Another attempt at a post

is sthis working?


Celebration: Happy Anniversary Mom & Dad

Today marks my parents’ 40th wedding anniversary. As in – FORTY!

I wish I had a dollar every time I heard my mom or dad ask this question to each other. I’d be one wealthy daughter, there’s no doubt about that!

Happy anniversary you crazy kids! Congratulations!

xo

J

Image via You Look Like the Right Type.


Forging French doors

This week I had the most exciting time meeting and getting to know one of Canada’s foremost window dressers, Philip Minaker. Having created hundreds of major storefront windows during more than 25 years as a style director for many iconic Canadian and international retailers in Toronto and his home town of Winnipeg, Philip is a fascinating individual unlike any other.

His boundless creativity and problem-solving know-how are only surpassed by his sweet and fun personality. Philip is a fashion force and he’s put on countless runway shows and deconstructed trends working for various styling and retail roles at The Bay, BCBG, Lipton’s, Eaton’s, Mondi, Parachute, and the list goes on and on.

He is known for his stunning sales-boosting windows and his ‘let me show you’ philosophy about sharing his fashion knowledge. His windows are known to increase sales; a job well done, then. Look for his work coming up at Toronto’s downtown Josephson’s in the next few weeks- he told me that he’s currently fabricating the set pieces for the fall windows.

Beyond having a keen eye for styling, trends and balance, Philip is an incredibly talented artist and he creates much of what you see in his displays. Today’s French doors featured below are an example of his incredibly simple take on getting what you need: make it yourself.

When I met Philip on the weekend during his first of two moving sales, he invited me in his home where he has these gorgeous antique French doors behind a bed (those aren’t for sale, though, sorry! but just DIY for these and drop in on Philip’s second sale for other very cool stuff).

These gorgeous French doors are not real; they’re two large format prints of doors that are glued to large pieces of foam. The antique look is truly outstanding and the quality of the print here is just right, working in favour of achieving that natural aged look that the doors have.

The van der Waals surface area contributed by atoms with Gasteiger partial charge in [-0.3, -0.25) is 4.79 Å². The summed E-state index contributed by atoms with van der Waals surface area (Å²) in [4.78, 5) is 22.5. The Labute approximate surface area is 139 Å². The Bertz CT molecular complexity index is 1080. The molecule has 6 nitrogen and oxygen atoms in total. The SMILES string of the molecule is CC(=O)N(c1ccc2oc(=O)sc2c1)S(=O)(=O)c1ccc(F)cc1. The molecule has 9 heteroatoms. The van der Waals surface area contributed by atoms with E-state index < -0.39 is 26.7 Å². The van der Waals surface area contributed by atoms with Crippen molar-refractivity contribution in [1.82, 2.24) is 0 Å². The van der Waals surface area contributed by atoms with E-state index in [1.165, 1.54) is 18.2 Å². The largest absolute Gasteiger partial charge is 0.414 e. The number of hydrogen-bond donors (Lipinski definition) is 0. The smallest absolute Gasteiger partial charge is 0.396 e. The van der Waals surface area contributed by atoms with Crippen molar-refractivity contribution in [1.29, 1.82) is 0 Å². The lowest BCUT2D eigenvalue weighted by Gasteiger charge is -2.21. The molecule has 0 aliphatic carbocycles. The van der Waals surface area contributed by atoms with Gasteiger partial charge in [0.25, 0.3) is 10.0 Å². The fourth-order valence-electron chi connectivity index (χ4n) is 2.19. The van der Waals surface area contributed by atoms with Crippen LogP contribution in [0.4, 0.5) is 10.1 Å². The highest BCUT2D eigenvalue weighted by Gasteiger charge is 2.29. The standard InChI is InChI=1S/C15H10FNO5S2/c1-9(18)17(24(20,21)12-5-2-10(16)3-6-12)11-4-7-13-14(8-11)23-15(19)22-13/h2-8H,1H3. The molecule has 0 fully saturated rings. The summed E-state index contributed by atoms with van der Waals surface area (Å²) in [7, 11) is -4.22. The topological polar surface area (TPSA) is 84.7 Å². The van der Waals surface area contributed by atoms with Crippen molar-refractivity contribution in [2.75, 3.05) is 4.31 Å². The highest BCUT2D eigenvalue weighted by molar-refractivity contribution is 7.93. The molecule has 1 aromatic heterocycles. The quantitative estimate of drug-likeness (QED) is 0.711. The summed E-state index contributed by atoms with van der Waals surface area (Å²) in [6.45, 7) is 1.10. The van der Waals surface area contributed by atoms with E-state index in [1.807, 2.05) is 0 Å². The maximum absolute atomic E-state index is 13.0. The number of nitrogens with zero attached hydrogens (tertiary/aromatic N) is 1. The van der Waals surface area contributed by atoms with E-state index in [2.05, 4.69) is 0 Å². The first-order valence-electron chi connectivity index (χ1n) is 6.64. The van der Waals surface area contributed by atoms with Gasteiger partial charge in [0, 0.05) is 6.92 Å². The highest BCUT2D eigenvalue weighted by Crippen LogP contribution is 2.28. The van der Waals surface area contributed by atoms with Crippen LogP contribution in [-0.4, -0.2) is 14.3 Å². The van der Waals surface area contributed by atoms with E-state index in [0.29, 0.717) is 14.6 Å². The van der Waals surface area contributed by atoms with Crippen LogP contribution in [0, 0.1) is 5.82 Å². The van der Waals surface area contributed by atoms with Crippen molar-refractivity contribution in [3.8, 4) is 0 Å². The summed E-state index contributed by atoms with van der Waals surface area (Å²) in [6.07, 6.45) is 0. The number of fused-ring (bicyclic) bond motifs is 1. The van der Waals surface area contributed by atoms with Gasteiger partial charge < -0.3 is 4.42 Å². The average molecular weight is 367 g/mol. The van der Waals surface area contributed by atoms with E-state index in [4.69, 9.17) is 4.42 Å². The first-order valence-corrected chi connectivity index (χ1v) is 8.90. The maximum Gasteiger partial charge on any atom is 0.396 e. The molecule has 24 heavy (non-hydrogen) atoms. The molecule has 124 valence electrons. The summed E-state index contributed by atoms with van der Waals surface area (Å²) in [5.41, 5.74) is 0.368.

The best part about all this is that they weigh nothing! They’re made of foam! You know, the inch-and-a-half rectangle sheets of white foam from the craft store. So simple. Philip told me that he cut the print and foam in the curved shape at the top and he has another piece that creates an archway to really bring it all together. I think they are spectacular just like this.

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Images courtesy of me via Philip Minaker

You’ll want to be there for Philip’s second moving sale in a few weeks, September 13-16: he is parting with some of his window dressing treasures including props, decorative urns, industrial art, art hangings and artist canvasses, art that he has created, beautiful vintage mannequins, and so much more.

You’ll love meeting Philip- just drop in to say hi and check out all the fascinating pieces of his career that he’s selling to new good homes, and meanwhile take a look at his moving sale ad on Kijiji- lots more pics there to see what he’s got on the floor (including Herman Miller La Fonda chairs…).


Surf’s up

I’m now back from the most beautiful week of sun and sea in Maine and I’ve got surfing on the mind. I’ve only been back on home continental turf for less than two days- but how I could easily slip back into the curl of the ocean’s waves.